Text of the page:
galvin anthenaeum food blog
Let’s cut to the chase here; the under-appreciated Galvin at the Athenaeum may not have Michelin stars of its own, but it has knocked some of my more recent Michelin-starred meals out of the park.

The sophisticated hotel’s ground-floor Galvin is the brain child of chef brothers Chris and Jeff Galvin (who you may recognise for their own trademark French-inspired Michelin menus). At the Anthenaeum, however, the double act have dedicated their seasonal dishes to all things British.

We’re talking local produce and independent farm faire with a haute cuisine mΓ©tier.

The doorman greeted my dinner date and I warmly on arrival, walking us over to a tragically deserted restaurant. I was intrigued but dubious. With such inherently hospitable service and the Galvin name behind it, why was no-one having dinner at their more affordable outpost?

Unless their bottomless brunch is keeping them afloat, I still can’t be sure.

Absolutely everything was perfect. The fresh Glastonbury farmhouse-buttered wheat bread and champagne (menu-perusing mates at their best). The lasagne of Dorset crab with Nantais butter sauce (an intoxicating cloud of seafood). The Galvin cured smoked salmon, Burford brown egg ‘dust’, sour cream , and caviar (the pinnacle of quality DIY starters). The Iron Bark pumpkin risotto with seared Orkney scallops (the most flavourful and balanced risotto I have enjoyed in any restaurant). The Rose county beef rib eye with green peppercorn butter and chunky chips (because what is a British menu without one?).

By the time we were half-way through our mains, we were in a cacophony of culinary coo-fare with our table neighbours. So much so I considered offering up a spoonful or two in exchange for theirs.

Nonetheless, I licked my own plate clean and geared up for a expertly-curated selection of English cheeses (served with grapes and celery) while my date cast an inquisitive line into the depths of a warm rice pudding (with macerated prunes and praline, respectively) like no other.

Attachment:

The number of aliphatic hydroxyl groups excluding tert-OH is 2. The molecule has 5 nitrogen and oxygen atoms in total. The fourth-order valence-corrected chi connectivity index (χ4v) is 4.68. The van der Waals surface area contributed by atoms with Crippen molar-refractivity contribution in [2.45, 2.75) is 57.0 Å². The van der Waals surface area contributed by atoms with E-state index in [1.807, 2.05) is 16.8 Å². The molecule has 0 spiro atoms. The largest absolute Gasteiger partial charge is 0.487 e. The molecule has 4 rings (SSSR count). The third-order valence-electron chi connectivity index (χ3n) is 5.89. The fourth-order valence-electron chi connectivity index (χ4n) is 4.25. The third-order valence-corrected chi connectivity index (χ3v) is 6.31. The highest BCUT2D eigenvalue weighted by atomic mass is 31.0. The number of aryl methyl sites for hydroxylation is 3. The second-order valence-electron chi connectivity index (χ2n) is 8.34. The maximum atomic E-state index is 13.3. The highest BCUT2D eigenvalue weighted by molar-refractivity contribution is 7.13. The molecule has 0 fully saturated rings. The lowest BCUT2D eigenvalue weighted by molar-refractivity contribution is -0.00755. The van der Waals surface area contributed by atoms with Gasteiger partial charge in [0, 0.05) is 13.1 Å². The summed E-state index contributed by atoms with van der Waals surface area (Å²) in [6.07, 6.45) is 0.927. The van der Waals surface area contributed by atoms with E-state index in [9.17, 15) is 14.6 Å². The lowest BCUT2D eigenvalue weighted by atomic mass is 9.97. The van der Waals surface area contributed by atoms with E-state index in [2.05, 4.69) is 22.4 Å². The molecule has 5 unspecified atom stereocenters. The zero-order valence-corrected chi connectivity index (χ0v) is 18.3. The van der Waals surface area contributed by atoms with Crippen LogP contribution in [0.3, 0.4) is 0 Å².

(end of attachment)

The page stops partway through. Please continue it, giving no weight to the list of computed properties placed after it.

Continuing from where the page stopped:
Galvin have done the Great British Menu and then some.



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I live to share the places I love with anyone who may feel the same.

But I suppose that’s pretty obvious from these travel blogs, eh?

Nonetheless, I have so many destinations on my hit list I very rarely allow myself to visit the same place twice. Weekends away are the one opportunity I am able to turn a manic work schedule in my favour.

With just a weekend to spare and my passport burning a hole in the pocket of my Winter coat, a trip to Jersey promised to be the perfect escape.

Short flights practically ascend to descend from London and – after falling in love with the Channel island during a Christmas getaway – I knew Jersey had an intimate, foodie-friendly offering that felt just right for my loved one’s introduction to Saint Helier and beyond.

A post shared by Lela London (@lelalondon) on


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warhammer quest whq
It was 3am, the room was thick with adrenaline, and Warhammer Quest had taken hold of me.

Had I been asked prior to my first twelve-hour marathon, the dungeon-based RPG – now twenty years out of production – would have been the last thing I expected to consume my bank holiday.

Yet, there I sat. Filled with caffeine, whisky, and an incredulous sense of collaborative competition.

It was an arguably ridiculous scene; four proper adults frenetically rolling dice to move plastic miniatures around Old World dungeons so old their haggard cardboard floors struggled to slide into their respective plastic door frames.

Except we weren’t proper adults anymore. We were a barbarian pit fighter, a wizard, a wardancer and an elf ranger. Embarking on a tabletop Tolkien tirade at the fate of dice mortality. With a lantern-wielding Level One leading us through the calculated corridors of a mathematical god.